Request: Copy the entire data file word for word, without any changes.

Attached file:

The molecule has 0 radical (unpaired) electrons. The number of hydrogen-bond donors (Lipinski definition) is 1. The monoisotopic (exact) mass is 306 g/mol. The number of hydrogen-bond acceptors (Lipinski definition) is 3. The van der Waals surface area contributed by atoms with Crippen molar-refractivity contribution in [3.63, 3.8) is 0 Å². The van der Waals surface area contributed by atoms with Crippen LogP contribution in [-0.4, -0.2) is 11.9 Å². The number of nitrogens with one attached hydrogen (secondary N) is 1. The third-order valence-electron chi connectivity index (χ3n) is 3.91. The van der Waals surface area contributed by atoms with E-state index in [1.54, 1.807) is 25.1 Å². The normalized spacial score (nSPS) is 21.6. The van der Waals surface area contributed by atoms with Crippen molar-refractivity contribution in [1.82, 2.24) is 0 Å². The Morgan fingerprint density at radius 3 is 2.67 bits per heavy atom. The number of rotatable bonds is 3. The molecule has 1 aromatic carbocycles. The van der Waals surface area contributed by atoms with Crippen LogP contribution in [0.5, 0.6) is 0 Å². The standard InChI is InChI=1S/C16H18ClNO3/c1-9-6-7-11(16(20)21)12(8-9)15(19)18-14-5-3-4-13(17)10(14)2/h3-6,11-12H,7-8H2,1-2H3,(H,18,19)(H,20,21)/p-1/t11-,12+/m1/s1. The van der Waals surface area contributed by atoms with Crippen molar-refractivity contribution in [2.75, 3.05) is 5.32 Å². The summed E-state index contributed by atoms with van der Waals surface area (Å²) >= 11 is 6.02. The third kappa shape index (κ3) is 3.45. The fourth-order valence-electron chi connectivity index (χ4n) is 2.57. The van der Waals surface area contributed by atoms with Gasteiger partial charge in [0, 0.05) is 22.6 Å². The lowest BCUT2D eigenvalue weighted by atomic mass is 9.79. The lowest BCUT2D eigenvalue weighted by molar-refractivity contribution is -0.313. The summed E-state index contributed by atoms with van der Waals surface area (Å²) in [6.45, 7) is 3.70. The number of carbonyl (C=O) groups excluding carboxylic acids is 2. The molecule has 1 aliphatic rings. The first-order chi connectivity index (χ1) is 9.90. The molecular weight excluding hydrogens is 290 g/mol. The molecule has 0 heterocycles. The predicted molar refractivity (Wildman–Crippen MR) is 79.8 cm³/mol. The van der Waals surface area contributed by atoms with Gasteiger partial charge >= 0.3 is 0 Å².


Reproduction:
The molecule has 0 radical (unpaired) electrons. The number of hydrogen-bond donors (Lipinski definition) is 1. The monoisotopic (exact) mass is 306 g/mol. The number of hydrogen-bond acceptors (Lipinski definition) is 3. The van der Waals surface area contributed by atoms with Crippen molar-refractivity contribution in [3.63, 3.8) is 0 Å². The van der Waals surface area contributed by atoms with Crippen LogP contribution in [-0.4, -0.2) is 11.9 Å². The number of nitrogens with one attached hydrogen (secondary N) is 1. The third-order valence-electron chi connectivity index (χ3n) is 3.91. The van der Waals surface area contributed by atoms with E-state index in [1.54, 1.807) is 25.1 Å². The normalized spacial score (nSPS) is 21.6. The van der Waals surface area contributed by atoms with Crippen molar-refractivity contribution in [1.82, 2.24) is 0 Å². The Morgan fingerprint density at radius 3 is 2.67 bits per heavy atom. The number of rotatable bonds is 3. The molecule has 1 aromatic carbocycles. The van der Waals surface area contributed by atoms with Crippen LogP contribution in [0.5, 0.6) is 0 Å². The standard InChI is InChI=1S/C16H18ClNO3/c1-9-6-7-11(16(20)21)12(8-9)15(19)18-14-5-3-4-13(17)10(14)2/h3-6,11-12H,7-8H2,1-2H3,(H,18,19)(H,20,21)/p-1/t11-,12+/m1/s1. The van der Waals surface area contributed by atoms with Crippen molar-refractivity contribution in [2.75, 3.05) is 5.32 Å². The summed E-state index contributed by atoms with van der Waals surface area (Å²) >= 11 is 6.02. The third kappa shape index (κ3) is 3.45. The fourth-order valence-electron chi connectivity index (χ4n) is 2.57. The van der Waals surface area contributed by atoms with Gasteiger partial charge in [0, 0.05) is 22.6 Å². The lowest BCUT2D eigenvalue weighted by atomic mass is 9.79. The lowest BCUT2D eigenvalue weighted by molar-refractivity contribution is -0.313. The summed E-state index contributed by atoms with van der Waals surface area (Å²) in [6.45, 7) is 3.70. The number of carbonyl (C=O) groups excluding carboxylic acids is 2. The molecule has 1 aliphatic rings. The first-order chi connectivity index (χ1) is 9.90. The molecular weight excluding hydrogens is 290 g/mol. The molecule has 0 heterocycles. The predicted molar refractivity (Wildman–Crippen MR) is 79.8 cm³/mol. The van der Waals surface area contributed by atoms with Gasteiger partial charge >= 0.3 is 0 Å².